To say that the USA and Ghana are unlikely rivals would be an understatement. One nation is a global superpower at the center of almost every international engagement, and the other is a sovereign West African nation that has made great strides in their region over the years – not that many outside of that region take notice.
Writing the story of the rivalry between these two teams is not hard. Until 2006, these two nations had never played at the senior international level, and between World Cups they are as far away as top-level international soccer teams can be.
Now, in 2014, in advance of their opening Group G matchup in Natal, this rivalry doesn’t bear any great animosity. Instead, there is a deep weariness, plenty of respect, and a hope inside the heart of each nation that they can beat the other.
The Ghana – USA rivalry comes in three succinct parts that had reverberating effects around the football landscape. There was 2006 in Germany, 2010 in South Africa, and this summer, 2014 in Brazil. That’s it – but if you think that this matchup is in any way insignificant, think again.
It seemed simple enough: beat Ghana, bank on a battered Czech Republic not beating eventual champion Italy, and the United States – though humbled and bloody – would scrape into the knockout round.
For a team that had been shattered 3-0 by the Czechs in their first game and managed to hang on with nine men to draw against the Italians, playing Ghana was a lifeline.
In 2002, the Americans went to the quarterfinals in South Korea and but for some bad luck and a bounce or two, could have gone farther.
Going into Germany, Bruce Arena’s team was ranked as high as fourth in world. But things went wrong immediately. First off, the US were handed a killer draw. The Czechs were at their best – one of the top five teams in the world – while Italy was reeling from a match-fixing scandal but strong, and Arena knew that Ghana’s athleticism and power would give the US trouble.
“We will have our hands full,” Arena said after the draw.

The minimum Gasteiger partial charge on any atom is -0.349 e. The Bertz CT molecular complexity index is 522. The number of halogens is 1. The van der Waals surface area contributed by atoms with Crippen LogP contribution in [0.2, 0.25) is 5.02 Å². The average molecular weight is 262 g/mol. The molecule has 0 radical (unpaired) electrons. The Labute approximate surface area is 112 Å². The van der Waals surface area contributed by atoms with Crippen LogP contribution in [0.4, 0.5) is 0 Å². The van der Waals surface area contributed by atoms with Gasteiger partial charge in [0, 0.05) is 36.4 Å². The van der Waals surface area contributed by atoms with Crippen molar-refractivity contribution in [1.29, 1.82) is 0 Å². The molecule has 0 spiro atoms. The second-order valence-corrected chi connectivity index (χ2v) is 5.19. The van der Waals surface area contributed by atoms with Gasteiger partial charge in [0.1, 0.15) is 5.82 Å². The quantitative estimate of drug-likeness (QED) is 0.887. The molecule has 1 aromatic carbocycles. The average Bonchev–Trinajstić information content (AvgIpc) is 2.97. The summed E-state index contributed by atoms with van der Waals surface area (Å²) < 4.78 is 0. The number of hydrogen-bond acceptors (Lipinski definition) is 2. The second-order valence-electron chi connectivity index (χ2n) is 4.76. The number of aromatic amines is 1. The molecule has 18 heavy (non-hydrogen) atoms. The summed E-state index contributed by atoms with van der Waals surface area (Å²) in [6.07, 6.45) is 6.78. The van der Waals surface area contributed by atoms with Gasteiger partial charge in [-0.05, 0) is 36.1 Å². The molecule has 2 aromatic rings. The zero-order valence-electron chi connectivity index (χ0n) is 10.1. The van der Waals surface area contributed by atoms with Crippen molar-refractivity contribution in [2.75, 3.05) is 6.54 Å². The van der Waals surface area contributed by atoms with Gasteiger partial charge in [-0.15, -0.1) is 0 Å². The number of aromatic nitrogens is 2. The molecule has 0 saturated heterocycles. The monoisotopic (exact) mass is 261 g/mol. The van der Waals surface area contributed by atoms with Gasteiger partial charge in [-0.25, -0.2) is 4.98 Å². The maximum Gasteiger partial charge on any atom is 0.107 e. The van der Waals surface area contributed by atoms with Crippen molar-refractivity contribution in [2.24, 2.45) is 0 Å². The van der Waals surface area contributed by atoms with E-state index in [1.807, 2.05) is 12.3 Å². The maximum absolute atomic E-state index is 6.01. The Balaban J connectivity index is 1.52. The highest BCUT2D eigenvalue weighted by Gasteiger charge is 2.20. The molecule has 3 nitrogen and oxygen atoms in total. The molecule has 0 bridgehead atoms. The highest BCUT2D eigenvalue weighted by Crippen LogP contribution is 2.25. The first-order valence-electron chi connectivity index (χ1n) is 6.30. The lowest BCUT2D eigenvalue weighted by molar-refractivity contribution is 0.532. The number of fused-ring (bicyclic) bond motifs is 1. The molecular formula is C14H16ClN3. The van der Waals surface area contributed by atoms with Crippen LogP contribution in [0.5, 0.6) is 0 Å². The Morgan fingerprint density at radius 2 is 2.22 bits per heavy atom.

He thought. “We’re done.”
There were other problems. Landon Donovan was coming off a second disastrous spell in Germany and in a bad place mentally, and the spine of the team – Brian McBride, Claudio Reyna, Eddie Pope, and Kasey Keller – were old, older, and oldest.
Yes, the team was alive – but barely. They knew the end of an era was coming.
Ghana, meanwhile, were appearing in their first World Cup, and nothing great was expected. In a group with the USA and two European powers, they were expected to be the three points all the big sides could guarantee.
Italy brushed by Ghana 2-0 in the opening game, but then the Ghanians sprung a surprise, beating the Czech Republic in Cologne.
Now, the winner of the USA-Ghana game would go through to the Round of 16.
The Americans were favorites. But one look at the team-sheets would have told you that the U.S. was in trouble.
Arena had the elder statesman Claudio Reyna in midfield to combat the bulldog Ghanaian duo of Stephan Appiah and Michael Essien. The U.S. was without Pope in the center of defense, and so in stepped Jimmy Conrad for his first World Cup game – he had been little more than a fringe player just weeks before.
And it was an early nightmare for the U.S. when Reyna was stripped of the ball and hurt in midfield 22 minutes in, and Ghana scored the opener. Reyna had to be stretchered off, and he lasted just 18 minutes longer. His international career was over.
But the Americans fought. They always do. And as the game went on, the US started to take over. On the stroke of halftime, DeMarcus Beasley slung a perfect cross into a charging Clint Dempsey, which the Texas smashed in on the volley. Suddenly, the USA were one goal from the knockout round.
But two minutes later, Ghana had the most dubious of dubious penalties. With the smallest nudge from Oguchi Oneywu, Ghana forward Razak Pimpong dropped to the ground, and the referee pointed to the spot.
Arena fumed, and not for the first time during the tournament.
In the incredible game against Italy, Daniele De Rossi had been sent off early from a vicious elbow to the face of Brian McBride that resulted in one of the bloodiest scenes on the field in World Cup history. De Rossi missed almost the entire tournament through suspension.